• Save money in interest — Extra mortgage payments can shave years off your mortgage and tens of thousands of dollars in interest paid over the life of the loan.
  • Get rid of debt that’s hanging over you — If you don’t pay your mortgage, you risk losing your home to foreclosure. Paying off your mortgage removes this risk and can increase your peace of mind.
  • Build equity faster — Equity is the difference between what you owe on your mortgage and what the home is worth. Extra payments go straight to the principal of the loan, meaning your equity increases faster. Homeowners can also borrow against this equity later on through a home equity loan or home equity line of credit (HELOC) if needed.
  • Improve liquidity/savings —  The money you would have paid for a monthly mortgage payment can go to other uses. You can use it to further build your emergency fund, boost your savings or fund a 529 for your children.
  • Invest more —  Since you won’t have a monthly mortgage payment, you can use that money to increase and diversify your investments.

If you decide to refinance your mortgage, check out Credible to easily compare mortgage refinance rates from various lenders.

Disadvantages of paying off your mortgage early

There are some disadvantages to paying off your home early as well. Take the following drawbacks into account.

  • Less money in your budget — If you’re paying more toward your mortgage, you’ll have less for other things, like building an emergency fund, retirement savings or unexpected expenses.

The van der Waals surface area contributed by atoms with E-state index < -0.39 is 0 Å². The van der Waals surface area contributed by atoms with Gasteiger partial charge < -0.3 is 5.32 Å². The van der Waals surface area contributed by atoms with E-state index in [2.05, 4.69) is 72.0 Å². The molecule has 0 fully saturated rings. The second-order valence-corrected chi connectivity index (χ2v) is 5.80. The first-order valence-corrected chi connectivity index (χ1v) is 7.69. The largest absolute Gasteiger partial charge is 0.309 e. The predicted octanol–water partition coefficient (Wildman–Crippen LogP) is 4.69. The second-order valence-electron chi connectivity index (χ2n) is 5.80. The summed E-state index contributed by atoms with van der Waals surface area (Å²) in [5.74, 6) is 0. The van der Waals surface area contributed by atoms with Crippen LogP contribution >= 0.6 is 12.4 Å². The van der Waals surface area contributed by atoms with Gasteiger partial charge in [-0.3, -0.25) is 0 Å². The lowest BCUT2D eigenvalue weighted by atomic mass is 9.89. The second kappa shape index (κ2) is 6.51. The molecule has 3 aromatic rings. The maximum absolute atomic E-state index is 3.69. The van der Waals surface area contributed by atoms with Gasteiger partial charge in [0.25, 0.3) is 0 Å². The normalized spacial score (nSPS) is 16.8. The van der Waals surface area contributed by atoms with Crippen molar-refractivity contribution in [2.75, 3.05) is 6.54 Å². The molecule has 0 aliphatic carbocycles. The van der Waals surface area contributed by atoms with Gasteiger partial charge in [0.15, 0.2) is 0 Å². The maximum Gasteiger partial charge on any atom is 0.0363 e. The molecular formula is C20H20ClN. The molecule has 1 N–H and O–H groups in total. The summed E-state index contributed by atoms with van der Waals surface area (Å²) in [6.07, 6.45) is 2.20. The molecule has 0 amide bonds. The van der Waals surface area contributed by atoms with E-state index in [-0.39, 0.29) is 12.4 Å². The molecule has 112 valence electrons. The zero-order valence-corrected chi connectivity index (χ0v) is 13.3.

• Can’t easily access your money — Once the money has gone to the lender, there’s no way to get it back. You won’t be able to access the equity in your home without taking out a new loan.
  • Won’t help if you run into trouble paying your mortgage — Paying extra toward your mortgage won’t count in your favor if you have trouble making a mortgage payment later on. If you’ve saved the money instead, you’ll have a reserve to help you through lean times. If you pay extra toward your mortgage, there are no credits.
  • No tax breaks — Paying off your mortgage early saves you money in interest, but you lose the benefit of the mortgage interest tax deduction. You also miss out on the tax-advantaged savings of a retirement account if you put your money toward your mortgage instead.
  • Prepayment penalties — Your lender may charge prepayment penalties for satisfying your mortgage early. These don’t usually apply to making small extra principal payments, but be sure to check with your lender.

Advantages of investing the extra money

Choosing to invest extra cash has advantages. Here are some reasons to consider investing the extra money.

  • Better returns — The stock market’s average return has historically been over 9%, according to investment bank Goldman Sachs. This is a much higher return than the rate you likely pay on your mortgage.
  • Easier access to money — With a stock market investment, you can generally sell your shares easily and have access to cash quickly. But be aware your gains will likely be subject to federal capital gains tax.
  • Employer matches — If you’re investing in a retirement account, your employer may have a matching program for your 401(k). Your employer may put in a certain percentage of your paycheck each month, or match the percentage that you contribute. This is a great way to get some free money!

Disadvantages of investing the extra money

There are drawbacks to investing the money rather than putting it toward your mortgage.